Police study suggestion shot down

December 12, 2002|by STACEY DANZUSO

CHAMBERSBURG, Pa. - The Chambersburg Borough Council members rejected the idea of hiring a consultant to study the borough's police department, which has had its operations called into question recently.

Councilman Ken Gill proposed the study, saying that despite the current dispute between Mayor Tom Newcomer and Chief Michael DeFrank such a study is overdue since the last one was conducted in 1974.

Councilwoman Ruth Harbaugh questioned how the study would help the council since it has no authority over the department. The mayor oversees the operations of the department.


"The problem now is the mayor and chief don't agree on the management of the police department. This is a legitimate way for council to insert itself into the problem," Gill said during a council meeting Tuesday.

Newcomer forbade DeFrank from attending an executive council session last month that involved discussions about police department overtime, saying he should not comment on anything that might be involved in current contract negotiations.

He also has limited the contact DeFrank can have with council members and the public.

He said for anything other than official police business, a citizen must contact him and he will set up a meeting.

Borough Manager Eric Oyer said the study could be as narrow or as broad as the council wants.

"I don't believe at this point we need a consulting group to come in and tell us the No. 1 problem," Councilman John Redding Jr. said. "We've been told what a great department we have until the last year."

"In light of the fact the mayor told the chief and department they can't talk about departmental issues, I don't know how we can conduct a study," said Councilman Allen Coffman, eliciting applause from the audience.

Gill said he has assurances from Newcomer that he would allow the department to cooperate in the study. Newcomer was not at Tuesday's meeting.

Council President Bill McLaughlin said that for the study to work, the mayor, chief and council would need to set the parameters together and make sure all parties can talk freely.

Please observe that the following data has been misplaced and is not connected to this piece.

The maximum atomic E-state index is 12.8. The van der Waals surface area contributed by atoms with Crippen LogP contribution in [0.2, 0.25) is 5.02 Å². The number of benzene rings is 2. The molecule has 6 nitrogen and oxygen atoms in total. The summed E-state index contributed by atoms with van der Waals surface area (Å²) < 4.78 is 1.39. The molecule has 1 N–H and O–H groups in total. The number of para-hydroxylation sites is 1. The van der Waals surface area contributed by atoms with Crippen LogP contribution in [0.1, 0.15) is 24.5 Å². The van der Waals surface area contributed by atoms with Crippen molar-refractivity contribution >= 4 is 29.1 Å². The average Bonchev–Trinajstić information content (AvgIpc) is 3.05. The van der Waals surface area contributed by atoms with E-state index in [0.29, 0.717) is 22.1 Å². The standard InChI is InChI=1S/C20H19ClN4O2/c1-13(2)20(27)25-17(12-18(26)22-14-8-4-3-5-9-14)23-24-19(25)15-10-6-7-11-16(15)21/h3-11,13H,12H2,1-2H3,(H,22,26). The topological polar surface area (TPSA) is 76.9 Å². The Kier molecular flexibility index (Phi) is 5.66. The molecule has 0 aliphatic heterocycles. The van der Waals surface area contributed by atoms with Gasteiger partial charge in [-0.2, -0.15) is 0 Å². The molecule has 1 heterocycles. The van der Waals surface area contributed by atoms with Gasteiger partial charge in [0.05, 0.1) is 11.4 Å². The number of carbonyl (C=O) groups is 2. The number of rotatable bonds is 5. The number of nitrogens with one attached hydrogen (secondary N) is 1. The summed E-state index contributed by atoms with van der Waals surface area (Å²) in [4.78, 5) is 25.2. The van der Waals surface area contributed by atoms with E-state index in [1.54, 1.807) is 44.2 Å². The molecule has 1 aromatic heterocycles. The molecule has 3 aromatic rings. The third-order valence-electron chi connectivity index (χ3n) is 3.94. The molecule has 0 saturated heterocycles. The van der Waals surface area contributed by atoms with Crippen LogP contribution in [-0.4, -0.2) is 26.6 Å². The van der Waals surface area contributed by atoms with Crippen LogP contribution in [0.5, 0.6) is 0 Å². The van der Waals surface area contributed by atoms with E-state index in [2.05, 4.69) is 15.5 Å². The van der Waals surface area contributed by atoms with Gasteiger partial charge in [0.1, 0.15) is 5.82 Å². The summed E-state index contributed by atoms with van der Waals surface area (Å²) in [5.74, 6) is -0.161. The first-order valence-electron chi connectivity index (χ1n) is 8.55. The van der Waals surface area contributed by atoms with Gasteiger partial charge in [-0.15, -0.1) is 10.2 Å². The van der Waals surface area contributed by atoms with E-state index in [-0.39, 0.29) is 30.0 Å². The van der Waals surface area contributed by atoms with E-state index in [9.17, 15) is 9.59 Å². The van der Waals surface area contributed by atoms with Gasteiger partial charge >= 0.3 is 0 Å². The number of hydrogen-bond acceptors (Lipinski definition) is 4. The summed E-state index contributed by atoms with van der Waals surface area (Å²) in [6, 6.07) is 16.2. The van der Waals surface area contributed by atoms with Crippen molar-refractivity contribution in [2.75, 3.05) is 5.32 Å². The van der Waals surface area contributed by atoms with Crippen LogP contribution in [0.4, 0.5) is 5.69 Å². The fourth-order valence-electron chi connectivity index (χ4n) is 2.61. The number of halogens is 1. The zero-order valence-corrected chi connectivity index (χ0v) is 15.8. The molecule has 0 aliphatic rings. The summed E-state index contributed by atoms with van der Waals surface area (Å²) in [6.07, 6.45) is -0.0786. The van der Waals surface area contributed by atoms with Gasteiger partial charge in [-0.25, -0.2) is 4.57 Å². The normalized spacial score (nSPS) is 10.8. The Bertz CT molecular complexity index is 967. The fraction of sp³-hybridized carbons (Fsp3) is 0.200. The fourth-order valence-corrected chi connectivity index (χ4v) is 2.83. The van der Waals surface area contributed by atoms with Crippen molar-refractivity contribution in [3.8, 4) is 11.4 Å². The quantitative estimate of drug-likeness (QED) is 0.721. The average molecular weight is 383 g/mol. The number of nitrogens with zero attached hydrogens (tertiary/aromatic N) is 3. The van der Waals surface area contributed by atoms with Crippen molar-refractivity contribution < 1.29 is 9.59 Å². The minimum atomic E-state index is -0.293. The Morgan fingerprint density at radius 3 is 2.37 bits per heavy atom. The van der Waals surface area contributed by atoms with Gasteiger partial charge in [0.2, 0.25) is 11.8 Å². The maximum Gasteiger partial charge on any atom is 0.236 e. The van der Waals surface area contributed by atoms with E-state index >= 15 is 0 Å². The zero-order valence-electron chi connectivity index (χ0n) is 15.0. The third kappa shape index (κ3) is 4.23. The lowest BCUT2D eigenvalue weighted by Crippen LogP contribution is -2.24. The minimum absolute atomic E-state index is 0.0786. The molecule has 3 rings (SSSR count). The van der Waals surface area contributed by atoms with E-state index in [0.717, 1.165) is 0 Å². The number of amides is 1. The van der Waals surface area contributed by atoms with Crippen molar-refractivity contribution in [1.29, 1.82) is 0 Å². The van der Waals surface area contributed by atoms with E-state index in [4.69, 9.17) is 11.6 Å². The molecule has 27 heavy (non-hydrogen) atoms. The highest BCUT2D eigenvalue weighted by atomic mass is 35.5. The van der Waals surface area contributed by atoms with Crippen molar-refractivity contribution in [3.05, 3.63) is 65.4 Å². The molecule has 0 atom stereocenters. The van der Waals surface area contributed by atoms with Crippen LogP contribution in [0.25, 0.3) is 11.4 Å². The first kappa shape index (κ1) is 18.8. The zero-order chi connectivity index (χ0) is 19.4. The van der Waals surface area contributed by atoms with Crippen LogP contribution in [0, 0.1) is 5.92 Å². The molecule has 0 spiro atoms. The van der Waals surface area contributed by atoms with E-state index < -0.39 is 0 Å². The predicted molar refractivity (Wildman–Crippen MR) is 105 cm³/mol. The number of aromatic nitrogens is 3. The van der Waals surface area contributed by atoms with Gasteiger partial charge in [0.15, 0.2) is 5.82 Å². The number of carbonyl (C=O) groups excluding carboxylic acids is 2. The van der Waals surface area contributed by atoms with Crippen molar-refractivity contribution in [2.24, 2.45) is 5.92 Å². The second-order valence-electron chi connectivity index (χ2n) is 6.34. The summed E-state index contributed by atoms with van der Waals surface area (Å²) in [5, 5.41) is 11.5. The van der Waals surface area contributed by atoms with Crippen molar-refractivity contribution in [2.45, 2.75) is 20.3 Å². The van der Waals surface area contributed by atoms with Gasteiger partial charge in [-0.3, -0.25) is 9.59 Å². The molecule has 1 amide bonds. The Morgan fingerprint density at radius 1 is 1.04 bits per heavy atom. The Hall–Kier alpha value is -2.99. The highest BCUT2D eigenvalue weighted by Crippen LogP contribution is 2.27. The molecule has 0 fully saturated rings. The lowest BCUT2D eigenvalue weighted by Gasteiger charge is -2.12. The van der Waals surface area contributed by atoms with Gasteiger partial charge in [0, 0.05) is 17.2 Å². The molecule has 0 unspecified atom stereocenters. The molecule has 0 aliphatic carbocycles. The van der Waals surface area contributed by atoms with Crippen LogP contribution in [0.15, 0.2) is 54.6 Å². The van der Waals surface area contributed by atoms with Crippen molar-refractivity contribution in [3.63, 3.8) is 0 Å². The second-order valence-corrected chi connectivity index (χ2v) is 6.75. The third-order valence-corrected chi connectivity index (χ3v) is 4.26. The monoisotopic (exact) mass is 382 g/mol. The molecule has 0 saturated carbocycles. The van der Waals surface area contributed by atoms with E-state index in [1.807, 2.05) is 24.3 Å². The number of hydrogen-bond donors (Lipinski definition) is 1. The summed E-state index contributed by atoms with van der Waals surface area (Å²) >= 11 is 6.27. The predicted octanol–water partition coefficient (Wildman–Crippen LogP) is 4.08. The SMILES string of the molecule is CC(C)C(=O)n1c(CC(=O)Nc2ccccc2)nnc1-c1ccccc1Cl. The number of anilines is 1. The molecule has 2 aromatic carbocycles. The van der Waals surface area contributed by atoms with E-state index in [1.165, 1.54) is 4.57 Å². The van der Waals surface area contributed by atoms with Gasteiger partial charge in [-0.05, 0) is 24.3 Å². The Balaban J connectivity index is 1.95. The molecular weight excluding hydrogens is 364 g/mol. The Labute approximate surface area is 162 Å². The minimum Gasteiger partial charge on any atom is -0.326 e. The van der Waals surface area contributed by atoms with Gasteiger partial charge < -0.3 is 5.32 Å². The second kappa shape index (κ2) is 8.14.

Councilman Carl Helman said given the "hysteria" surrounding the mayor and chief's relationship, now is the right time for an independent review.

Oyer said it would take several months for a study - estimated to cost about $35,000 - to begin.

In response to questions from the floor, McLaughlin said the council has no authority to remove the mayor as head of the police department.

"We have no option right now but to work through the current acrimony," he said.

The council defeated the motion to move ahead with a study 6-4.

Gill, Helman, McLaughlin and Councilman Allen Frantz supported the motion.

Redding, Coffman, Harbaugh, Councilman Robert Wareham, Councilman Scott Thomas and Councilwoman Sharon Bigler voted against the motion.

Earlier in the meeting, borough resident and business owner Sheldon Clopper read a statement about the situation.

"Get off your power trip and get on with trying to build our borough instead of breaking it up," Clopper said. He said the mayor and council need to move on.

"We need to bury the hatchet and start out fresh in the upcoming new year," he said.

Since Newcomer took office in January, he has had a contentious relationship with the police force.

The Chambersburg Police Officers Association filed an unfair labor practice complaint with the state this summer, accusing the mayor of interfering with labor negotiations and attempting to intimidate officers after the police negotiating team announced it wanted to move into arbitration.

The matter was resolved in October when the mayor read an approved statement before council.

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